In the rush of the legislative session’s last day, the University of Kentucky got a pleasant surprise: $40 million in state bonds over the next two years to help with its next big research building aimed at solving the state’s health disparities.
Currently known as Research Building 2, the steel skeleton going up on Virginia Avenue will house researchers trying to solve Kentucky’s worst problems: cancer, diabetes, heart disease and drug abuse. The $265 million building is already half funded by the state, and half from private gifts. UK will receive $20 million in each year of the biennium.
“This substantial investment in our research enterprise (and the confidence in and commitment to our work it represents) will allow us to better leverage our new research building to be opened in August 2018 and the federal government’s expanding financial investment in health-related research,” President Eli Capilouto said in a campuswide email on Monday night.
UK also saw funding restored to other programs that had been cut in various budget proposals, including the Robinson Scholars Program and various cancer research programs. All public universities saw a 6.25 percent cut, but some of that was offset by about $31 million in the state funding formula, which awards money according to criteria such as graduation rates. Capilouto said UK would suffer a 3 percent decrease, a cut of between $6 million and $8 million.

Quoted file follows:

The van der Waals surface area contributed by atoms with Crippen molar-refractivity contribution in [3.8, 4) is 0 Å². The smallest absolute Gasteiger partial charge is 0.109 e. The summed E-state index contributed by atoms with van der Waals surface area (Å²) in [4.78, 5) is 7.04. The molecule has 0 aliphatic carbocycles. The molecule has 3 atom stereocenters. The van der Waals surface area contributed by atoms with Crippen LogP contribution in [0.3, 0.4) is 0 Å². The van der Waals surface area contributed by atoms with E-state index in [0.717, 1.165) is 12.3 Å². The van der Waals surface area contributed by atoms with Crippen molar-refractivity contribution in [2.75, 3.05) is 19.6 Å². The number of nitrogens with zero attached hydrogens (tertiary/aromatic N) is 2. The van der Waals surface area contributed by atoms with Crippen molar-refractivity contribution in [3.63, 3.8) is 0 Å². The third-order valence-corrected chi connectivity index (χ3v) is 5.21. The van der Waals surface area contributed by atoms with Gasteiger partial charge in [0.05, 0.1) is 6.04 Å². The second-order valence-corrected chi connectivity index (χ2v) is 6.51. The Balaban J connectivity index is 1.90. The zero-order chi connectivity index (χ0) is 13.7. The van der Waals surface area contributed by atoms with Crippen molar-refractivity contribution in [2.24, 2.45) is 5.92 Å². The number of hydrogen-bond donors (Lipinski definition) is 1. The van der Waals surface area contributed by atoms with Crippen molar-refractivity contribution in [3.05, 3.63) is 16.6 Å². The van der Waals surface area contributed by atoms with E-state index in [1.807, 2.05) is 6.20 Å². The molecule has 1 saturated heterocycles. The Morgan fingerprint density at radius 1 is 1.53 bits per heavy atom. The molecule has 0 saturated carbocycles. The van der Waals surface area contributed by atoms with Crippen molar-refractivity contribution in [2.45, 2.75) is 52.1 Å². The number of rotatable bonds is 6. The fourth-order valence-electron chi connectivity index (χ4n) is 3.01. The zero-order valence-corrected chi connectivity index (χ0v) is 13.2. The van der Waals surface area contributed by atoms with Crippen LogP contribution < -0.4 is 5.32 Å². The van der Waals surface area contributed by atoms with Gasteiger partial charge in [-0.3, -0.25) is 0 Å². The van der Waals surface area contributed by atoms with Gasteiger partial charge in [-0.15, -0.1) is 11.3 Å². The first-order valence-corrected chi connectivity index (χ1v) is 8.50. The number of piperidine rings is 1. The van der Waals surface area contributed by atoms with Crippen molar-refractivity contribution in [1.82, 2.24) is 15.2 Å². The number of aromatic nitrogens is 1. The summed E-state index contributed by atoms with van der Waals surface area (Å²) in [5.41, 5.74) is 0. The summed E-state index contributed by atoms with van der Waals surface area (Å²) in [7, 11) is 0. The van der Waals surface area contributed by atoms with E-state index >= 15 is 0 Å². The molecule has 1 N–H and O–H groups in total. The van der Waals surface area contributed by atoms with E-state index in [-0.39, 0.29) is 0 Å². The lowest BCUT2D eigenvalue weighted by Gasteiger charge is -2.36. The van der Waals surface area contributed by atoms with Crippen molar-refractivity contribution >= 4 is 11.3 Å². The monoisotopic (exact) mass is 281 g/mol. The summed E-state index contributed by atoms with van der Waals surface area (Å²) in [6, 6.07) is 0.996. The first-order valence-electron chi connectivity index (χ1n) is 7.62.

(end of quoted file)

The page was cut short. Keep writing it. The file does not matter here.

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There was not good news for the University Press of Kentucky, which serves all eight public universities, publishing academic and trade books from across the state.
One of Kentucky’s most famous writers, Wendell Berry, protested the cut in an editorial, calling it “both petty and barbaric” when it was first proposed in Gov. Matt Bevin’s budget.
“If it should happen, this destruction would amount to an act of censorship, for the knowledge made available by the Press belongs to the people of Kentucky, to readers now and to come,” he wrote. “It is a part of our commonwealth, which the governor and the government are entrusted to protect, not destroy.”
Capilouto said the press received $672,000 in the current fiscal year, and would work with partner institutions “to identify ways to sustain the financial viability of the Press over the long term.”